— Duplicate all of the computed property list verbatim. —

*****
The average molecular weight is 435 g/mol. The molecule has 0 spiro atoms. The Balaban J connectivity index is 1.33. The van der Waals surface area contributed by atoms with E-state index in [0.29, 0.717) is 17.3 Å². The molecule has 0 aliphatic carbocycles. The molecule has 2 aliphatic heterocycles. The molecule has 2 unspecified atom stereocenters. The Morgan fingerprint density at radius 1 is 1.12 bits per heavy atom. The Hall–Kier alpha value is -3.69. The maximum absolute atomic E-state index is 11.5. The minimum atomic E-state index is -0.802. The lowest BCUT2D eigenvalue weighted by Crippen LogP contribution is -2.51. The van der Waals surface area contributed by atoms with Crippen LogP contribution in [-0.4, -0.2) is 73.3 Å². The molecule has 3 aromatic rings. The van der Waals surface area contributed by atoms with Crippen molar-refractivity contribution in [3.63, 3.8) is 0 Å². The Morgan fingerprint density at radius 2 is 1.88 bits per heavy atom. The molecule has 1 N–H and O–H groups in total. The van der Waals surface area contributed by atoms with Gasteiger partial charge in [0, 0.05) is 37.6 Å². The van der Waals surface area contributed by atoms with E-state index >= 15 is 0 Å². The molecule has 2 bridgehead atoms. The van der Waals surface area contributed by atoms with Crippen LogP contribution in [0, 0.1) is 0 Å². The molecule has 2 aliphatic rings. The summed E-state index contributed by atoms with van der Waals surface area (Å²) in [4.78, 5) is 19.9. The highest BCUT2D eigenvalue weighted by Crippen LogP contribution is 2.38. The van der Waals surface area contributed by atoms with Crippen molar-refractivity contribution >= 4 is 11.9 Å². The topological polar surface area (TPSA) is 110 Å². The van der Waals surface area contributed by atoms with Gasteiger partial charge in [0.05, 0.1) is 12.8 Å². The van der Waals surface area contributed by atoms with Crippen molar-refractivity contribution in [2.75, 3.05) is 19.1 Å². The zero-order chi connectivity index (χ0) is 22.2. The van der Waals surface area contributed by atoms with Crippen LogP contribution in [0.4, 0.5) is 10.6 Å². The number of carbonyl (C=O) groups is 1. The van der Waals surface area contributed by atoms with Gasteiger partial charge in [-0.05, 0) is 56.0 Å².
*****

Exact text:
The average molecular weight is 435 g/mol. The molecule has 0 spiro atoms. The Balaban J connectivity index is 1.33. The van der Waals surface area contributed by atoms with E-state index in [0.29, 0.717) is 17.3 Å². The molecule has 0 aliphatic carbocycles. The molecule has 2 aliphatic heterocycles. The molecule has 2 unspecified atom stereocenters. The Morgan fingerprint density at radius 1 is 1.12 bits per heavy atom. The Hall–Kier alpha value is -3.69. The maximum absolute atomic E-state index is 11.5. The minimum atomic E-state index is -0.802. The lowest BCUT2D eigenvalue weighted by Crippen LogP contribution is -2.51. The van der Waals surface area contributed by atoms with Crippen LogP contribution in [-0.4, -0.2) is 73.3 Å². The molecule has 3 aromatic rings. The van der Waals surface area contributed by atoms with Crippen molar-refractivity contribution in [3.63, 3.8) is 0 Å². The Morgan fingerprint density at radius 2 is 1.88 bits per heavy atom. The molecule has 1 N–H and O–H groups in total. The van der Waals surface area contributed by atoms with Gasteiger partial charge in [0, 0.05) is 37.6 Å². The van der Waals surface area contributed by atoms with E-state index >= 15 is 0 Å². The molecule has 2 bridgehead atoms. The van der Waals surface area contributed by atoms with Crippen LogP contribution in [0, 0.1) is 0 Å². The molecule has 2 aliphatic rings. The summed E-state index contributed by atoms with van der Waals surface area (Å²) in [4.78, 5) is 19.9. The highest BCUT2D eigenvalue weighted by Crippen LogP contribution is 2.38. The van der Waals surface area contributed by atoms with Crippen molar-refractivity contribution >= 4 is 11.9 Å². The topological polar surface area (TPSA) is 110 Å². The van der Waals surface area contributed by atoms with Gasteiger partial charge in [0.05, 0.1) is 12.8 Å². The van der Waals surface area contributed by atoms with Crippen molar-refractivity contribution in [2.75, 3.05) is 19.1 Å². The zero-order chi connectivity index (χ0) is 22.2. The van der Waals surface area contributed by atoms with Crippen LogP contribution in [0.4, 0.5) is 10.6 Å². The number of carbonyl (C=O) groups is 1. The van der Waals surface area contributed by atoms with Gasteiger partial charge in [-0.05, 0) is 56.0 Å².